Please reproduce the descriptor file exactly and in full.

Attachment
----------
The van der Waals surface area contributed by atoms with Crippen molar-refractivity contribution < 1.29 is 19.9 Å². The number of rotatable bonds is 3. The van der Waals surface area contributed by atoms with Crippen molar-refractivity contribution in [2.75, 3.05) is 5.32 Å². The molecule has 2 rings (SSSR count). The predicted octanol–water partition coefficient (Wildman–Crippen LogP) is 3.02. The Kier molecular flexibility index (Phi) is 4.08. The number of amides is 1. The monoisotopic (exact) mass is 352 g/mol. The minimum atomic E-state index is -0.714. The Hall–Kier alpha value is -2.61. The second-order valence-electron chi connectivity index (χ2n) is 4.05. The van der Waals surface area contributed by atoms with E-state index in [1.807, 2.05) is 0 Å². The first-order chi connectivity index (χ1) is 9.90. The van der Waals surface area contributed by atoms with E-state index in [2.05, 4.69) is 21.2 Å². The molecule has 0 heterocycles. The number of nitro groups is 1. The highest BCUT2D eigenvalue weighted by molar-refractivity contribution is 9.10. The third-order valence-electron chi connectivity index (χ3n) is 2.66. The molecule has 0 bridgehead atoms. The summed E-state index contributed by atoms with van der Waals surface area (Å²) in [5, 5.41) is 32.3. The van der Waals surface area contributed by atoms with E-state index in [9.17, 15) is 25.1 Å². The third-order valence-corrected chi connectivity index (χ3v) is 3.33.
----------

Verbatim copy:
The van der Waals surface area contributed by atoms with Crippen molar-refractivity contribution < 1.29 is 19.9 Å². The number of rotatable bonds is 3. The van der Waals surface area contributed by atoms with Crippen molar-refractivity contribution in [2.75, 3.05) is 5.32 Å². The molecule has 2 rings (SSSR count). The predicted octanol–water partition coefficient (Wildman–Crippen LogP) is 3.02. The Kier molecular flexibility index (Phi) is 4.08. The number of amides is 1. The monoisotopic (exact) mass is 352 g/mol. The minimum atomic E-state index is -0.714. The Hall–Kier alpha value is -2.61. The second-order valence-electron chi connectivity index (χ2n) is 4.05. The van der Waals surface area contributed by atoms with E-state index in [1.807, 2.05) is 0 Å². The first-order chi connectivity index (χ1) is 9.90. The van der Waals surface area contributed by atoms with E-state index in [2.05, 4.69) is 21.2 Å². The molecule has 0 heterocycles. The number of nitro groups is 1. The highest BCUT2D eigenvalue weighted by molar-refractivity contribution is 9.10. The third-order valence-electron chi connectivity index (χ3n) is 2.66. The molecule has 0 bridgehead atoms. The summed E-state index contributed by atoms with van der Waals surface area (Å²) in [5, 5.41) is 32.3. The van der Waals surface area contributed by atoms with E-state index in [9.17, 15) is 25.1 Å². The third-order valence-corrected chi connectivity index (χ3v) is 3.33.